Howard Jaffe played the openly gay, dressed in a dress, Broadway director Roger DeBris, who ends up by default, performing the role of Hitler himself after the writer literally breaks a leg. This was a nice interpretation and a good balance between being rooted in reality and living with the fairies was struck, it was his sidekick lover and his 'team' which really irritated me. His PA, in every sense of the word, Carmen Ghia, was played by Michael Shnek, and it is here where the boundary lines had been crossed. There was sadly nothing in Shnek's interpretation which I found to be true. It was a parody of a parody, which most of the audience found funny, but sadly it came across, in 2016, as mildly offensive and ridiculous. It was a send-up of a send-up of a character that has already been sent up. And worse than this was the visual gag of having a huge penis in the ballet dancer team member. It added nothing to the show, just to his tights.

However, I leave the worst until last. Matt Mikler was a very shouty, loud and completely unreal caricature of Franz Leibkind. Sadly there was nothing in his interpretation that I could hold on to as being grounded in reality at all, and he shouted a lot, even when he wasn't supposed to be shouting, he shouted. This is a real shame since it is quite a pivotal role and although a cameo and actually quite a fun part, Mikler was unable to find the humour in the role, and instead shouted his way through it.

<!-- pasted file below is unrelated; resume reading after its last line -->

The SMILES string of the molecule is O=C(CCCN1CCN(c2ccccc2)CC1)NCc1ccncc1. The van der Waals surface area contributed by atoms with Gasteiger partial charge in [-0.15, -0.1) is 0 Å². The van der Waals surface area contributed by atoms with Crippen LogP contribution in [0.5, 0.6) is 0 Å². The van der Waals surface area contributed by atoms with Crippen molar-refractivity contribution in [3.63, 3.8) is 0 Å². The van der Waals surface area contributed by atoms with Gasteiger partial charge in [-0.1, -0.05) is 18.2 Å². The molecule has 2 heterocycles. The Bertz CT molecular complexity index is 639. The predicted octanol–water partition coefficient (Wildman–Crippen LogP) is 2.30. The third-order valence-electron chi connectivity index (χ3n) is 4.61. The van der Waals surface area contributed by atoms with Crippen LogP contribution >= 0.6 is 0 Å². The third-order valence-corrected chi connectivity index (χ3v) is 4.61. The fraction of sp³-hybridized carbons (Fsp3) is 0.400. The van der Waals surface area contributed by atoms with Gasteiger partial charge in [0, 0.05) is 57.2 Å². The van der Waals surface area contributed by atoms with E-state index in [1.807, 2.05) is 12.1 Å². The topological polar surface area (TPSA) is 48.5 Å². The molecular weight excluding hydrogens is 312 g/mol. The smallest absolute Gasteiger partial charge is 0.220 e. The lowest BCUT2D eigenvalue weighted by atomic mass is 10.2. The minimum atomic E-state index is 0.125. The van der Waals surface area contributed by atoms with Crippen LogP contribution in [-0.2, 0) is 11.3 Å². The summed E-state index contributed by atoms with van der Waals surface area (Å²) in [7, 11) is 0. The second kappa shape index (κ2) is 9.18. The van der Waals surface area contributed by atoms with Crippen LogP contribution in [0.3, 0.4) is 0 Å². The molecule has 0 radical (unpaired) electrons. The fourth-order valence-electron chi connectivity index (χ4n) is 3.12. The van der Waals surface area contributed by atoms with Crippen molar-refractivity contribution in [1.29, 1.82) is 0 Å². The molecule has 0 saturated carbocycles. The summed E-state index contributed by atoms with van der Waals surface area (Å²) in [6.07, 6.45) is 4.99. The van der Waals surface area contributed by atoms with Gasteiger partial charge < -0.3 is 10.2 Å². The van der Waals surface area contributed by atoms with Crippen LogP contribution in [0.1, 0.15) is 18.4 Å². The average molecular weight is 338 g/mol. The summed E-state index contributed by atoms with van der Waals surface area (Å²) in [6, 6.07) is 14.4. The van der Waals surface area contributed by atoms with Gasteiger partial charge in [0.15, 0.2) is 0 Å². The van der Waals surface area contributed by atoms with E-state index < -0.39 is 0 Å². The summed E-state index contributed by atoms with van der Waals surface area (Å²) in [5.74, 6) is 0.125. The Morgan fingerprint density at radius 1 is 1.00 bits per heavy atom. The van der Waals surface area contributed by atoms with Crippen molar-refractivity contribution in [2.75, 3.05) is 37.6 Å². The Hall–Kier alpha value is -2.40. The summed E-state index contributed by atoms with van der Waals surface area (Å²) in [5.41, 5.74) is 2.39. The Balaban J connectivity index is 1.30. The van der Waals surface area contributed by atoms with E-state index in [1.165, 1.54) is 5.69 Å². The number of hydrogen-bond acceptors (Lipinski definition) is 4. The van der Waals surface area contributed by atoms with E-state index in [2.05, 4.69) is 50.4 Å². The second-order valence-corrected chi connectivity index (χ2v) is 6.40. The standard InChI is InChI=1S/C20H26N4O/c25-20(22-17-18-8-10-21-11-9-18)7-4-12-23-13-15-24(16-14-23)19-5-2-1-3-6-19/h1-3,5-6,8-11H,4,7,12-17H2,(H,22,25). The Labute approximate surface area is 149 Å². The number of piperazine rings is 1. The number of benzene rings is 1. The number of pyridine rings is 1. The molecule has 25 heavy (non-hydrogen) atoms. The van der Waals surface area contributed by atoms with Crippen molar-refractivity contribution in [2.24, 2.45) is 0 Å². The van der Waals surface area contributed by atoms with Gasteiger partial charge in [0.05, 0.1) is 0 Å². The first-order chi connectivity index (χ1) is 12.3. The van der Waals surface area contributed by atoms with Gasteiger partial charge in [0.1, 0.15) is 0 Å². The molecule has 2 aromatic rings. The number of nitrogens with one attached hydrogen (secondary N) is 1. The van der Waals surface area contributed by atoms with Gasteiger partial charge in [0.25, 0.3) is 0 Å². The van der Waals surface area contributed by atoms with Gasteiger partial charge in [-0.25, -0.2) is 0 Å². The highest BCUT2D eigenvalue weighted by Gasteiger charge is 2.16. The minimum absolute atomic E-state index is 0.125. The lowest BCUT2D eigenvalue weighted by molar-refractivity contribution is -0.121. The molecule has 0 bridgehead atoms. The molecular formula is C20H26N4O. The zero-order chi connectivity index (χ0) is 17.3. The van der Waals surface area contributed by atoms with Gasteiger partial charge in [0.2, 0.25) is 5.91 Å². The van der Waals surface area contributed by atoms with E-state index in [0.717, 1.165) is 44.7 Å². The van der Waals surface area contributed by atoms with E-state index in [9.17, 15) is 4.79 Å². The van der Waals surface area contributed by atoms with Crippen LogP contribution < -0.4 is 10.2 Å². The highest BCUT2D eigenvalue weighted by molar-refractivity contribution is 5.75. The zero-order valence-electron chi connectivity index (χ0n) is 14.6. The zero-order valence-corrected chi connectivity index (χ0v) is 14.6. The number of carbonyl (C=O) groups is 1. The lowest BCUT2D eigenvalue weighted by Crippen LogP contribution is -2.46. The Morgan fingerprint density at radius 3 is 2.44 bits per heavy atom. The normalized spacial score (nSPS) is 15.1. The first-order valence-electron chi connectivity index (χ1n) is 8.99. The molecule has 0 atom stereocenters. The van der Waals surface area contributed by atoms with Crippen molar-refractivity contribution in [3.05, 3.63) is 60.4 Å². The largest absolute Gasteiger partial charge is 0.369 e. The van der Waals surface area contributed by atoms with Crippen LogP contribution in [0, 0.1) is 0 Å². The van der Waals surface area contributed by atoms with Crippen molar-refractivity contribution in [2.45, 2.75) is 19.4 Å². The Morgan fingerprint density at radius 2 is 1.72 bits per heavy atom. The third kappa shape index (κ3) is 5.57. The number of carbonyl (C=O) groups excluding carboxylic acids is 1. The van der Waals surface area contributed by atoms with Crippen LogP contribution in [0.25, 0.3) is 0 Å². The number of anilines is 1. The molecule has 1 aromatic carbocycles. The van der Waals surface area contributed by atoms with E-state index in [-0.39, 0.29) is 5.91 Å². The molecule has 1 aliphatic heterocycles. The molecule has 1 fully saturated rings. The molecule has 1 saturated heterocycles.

In an even smaller, but no less important a part, was Richard Basker, looking very much like Christopher Plummer, except in a Nazi Stormtrooper's uniform, proved to be a very pleasant and personable opening singer in the Springtime For Hitler routine.

As already mentioned the show was directed by Robert Margolis very much for laughs. It was a swift, fast-moving and energetic show, which I found really quite superficial. Only Kay finding real depth in Bialystock, while others content to play only the one dimension of their characters. Fortunately the genius of Brooks' writing means that even playing just the one dimension gets you laughs and audience appreciation.